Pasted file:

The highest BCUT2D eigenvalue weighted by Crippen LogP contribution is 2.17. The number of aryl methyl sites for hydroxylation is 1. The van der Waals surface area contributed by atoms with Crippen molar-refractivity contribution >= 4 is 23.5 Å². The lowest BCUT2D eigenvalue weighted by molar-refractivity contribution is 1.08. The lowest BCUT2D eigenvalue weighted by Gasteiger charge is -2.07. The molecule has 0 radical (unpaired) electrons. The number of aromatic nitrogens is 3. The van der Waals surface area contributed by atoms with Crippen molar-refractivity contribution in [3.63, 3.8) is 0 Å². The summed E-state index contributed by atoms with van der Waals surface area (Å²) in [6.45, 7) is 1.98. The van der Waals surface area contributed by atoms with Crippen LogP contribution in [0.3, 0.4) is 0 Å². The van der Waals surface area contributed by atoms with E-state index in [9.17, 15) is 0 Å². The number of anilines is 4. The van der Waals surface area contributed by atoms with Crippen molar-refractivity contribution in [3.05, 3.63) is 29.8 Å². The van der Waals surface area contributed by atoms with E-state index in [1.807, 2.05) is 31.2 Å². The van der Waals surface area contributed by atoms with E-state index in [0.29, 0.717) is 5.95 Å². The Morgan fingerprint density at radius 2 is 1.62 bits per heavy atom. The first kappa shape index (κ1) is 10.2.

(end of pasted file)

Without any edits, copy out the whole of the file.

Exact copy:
The highest BCUT2D eigenvalue weighted by Crippen LogP contribution is 2.17. The number of aryl methyl sites for hydroxylation is 1. The van der Waals surface area contributed by atoms with Crippen molar-refractivity contribution >= 4 is 23.5 Å². The lowest BCUT2D eigenvalue weighted by molar-refractivity contribution is 1.08. The lowest BCUT2D eigenvalue weighted by Gasteiger charge is -2.07. The molecule has 0 radical (unpaired) electrons. The number of aromatic nitrogens is 3. The van der Waals surface area contributed by atoms with Crippen molar-refractivity contribution in [3.63, 3.8) is 0 Å². The summed E-state index contributed by atoms with van der Waals surface area (Å²) in [6.45, 7) is 1.98. The van der Waals surface area contributed by atoms with Crippen LogP contribution in [0.3, 0.4) is 0 Å². The van der Waals surface area contributed by atoms with E-state index in [9.17, 15) is 0 Å². The number of anilines is 4. The van der Waals surface area contributed by atoms with Crippen molar-refractivity contribution in [3.05, 3.63) is 29.8 Å². The van der Waals surface area contributed by atoms with E-state index in [1.807, 2.05) is 31.2 Å². The van der Waals surface area contributed by atoms with E-state index in [0.29, 0.717) is 5.95 Å². The Morgan fingerprint density at radius 2 is 1.62 bits per heavy atom. The first kappa shape index (κ1) is 10.2.